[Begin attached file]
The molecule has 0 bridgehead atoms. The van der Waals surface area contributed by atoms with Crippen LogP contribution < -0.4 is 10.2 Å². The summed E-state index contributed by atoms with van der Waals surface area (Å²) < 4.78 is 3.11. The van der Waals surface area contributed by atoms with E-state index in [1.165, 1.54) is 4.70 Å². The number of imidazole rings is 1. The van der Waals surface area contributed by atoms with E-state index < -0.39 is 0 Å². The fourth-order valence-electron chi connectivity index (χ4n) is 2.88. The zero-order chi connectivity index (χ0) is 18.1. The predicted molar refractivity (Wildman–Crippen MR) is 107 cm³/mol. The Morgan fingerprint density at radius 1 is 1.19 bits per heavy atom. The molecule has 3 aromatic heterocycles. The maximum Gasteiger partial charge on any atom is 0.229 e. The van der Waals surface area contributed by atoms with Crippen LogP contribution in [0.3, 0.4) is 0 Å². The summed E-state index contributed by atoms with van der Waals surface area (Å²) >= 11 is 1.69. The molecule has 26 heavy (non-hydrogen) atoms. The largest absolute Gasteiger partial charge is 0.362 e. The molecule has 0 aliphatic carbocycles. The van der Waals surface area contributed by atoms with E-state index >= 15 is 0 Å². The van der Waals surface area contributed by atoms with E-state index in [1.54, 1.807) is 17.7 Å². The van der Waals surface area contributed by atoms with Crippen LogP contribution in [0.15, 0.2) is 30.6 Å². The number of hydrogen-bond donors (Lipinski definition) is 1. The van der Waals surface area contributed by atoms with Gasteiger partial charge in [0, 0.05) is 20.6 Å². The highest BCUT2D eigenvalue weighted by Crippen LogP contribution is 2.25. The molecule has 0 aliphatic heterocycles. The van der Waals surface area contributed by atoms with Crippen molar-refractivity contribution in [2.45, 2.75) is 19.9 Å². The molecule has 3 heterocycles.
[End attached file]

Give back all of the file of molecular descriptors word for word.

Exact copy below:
The molecule has 0 bridgehead atoms. The van der Waals surface area contributed by atoms with Crippen LogP contribution < -0.4 is 10.2 Å². The summed E-state index contributed by atoms with van der Waals surface area (Å²) < 4.78 is 3.11. The van der Waals surface area contributed by atoms with E-state index in [1.165, 1.54) is 4.70 Å². The number of imidazole rings is 1. The van der Waals surface area contributed by atoms with E-state index < -0.39 is 0 Å². The fourth-order valence-electron chi connectivity index (χ4n) is 2.88. The zero-order chi connectivity index (χ0) is 18.1. The predicted molar refractivity (Wildman–Crippen MR) is 107 cm³/mol. The Morgan fingerprint density at radius 1 is 1.19 bits per heavy atom. The molecule has 3 aromatic heterocycles. The maximum Gasteiger partial charge on any atom is 0.229 e. The van der Waals surface area contributed by atoms with Crippen LogP contribution in [0.3, 0.4) is 0 Å². The summed E-state index contributed by atoms with van der Waals surface area (Å²) >= 11 is 1.69. The molecule has 26 heavy (non-hydrogen) atoms. The largest absolute Gasteiger partial charge is 0.362 e. The molecule has 0 aliphatic carbocycles. The van der Waals surface area contributed by atoms with E-state index >= 15 is 0 Å². The van der Waals surface area contributed by atoms with E-state index in [1.54, 1.807) is 17.7 Å². The van der Waals surface area contributed by atoms with Crippen LogP contribution in [0.15, 0.2) is 30.6 Å². The number of hydrogen-bond donors (Lipinski definition) is 1. The van der Waals surface area contributed by atoms with Gasteiger partial charge in [0, 0.05) is 20.6 Å². The highest BCUT2D eigenvalue weighted by Crippen LogP contribution is 2.25. The molecule has 0 aliphatic heterocycles. The van der Waals surface area contributed by atoms with Crippen molar-refractivity contribution in [2.45, 2.75) is 19.9 Å². The molecule has 3 heterocycles.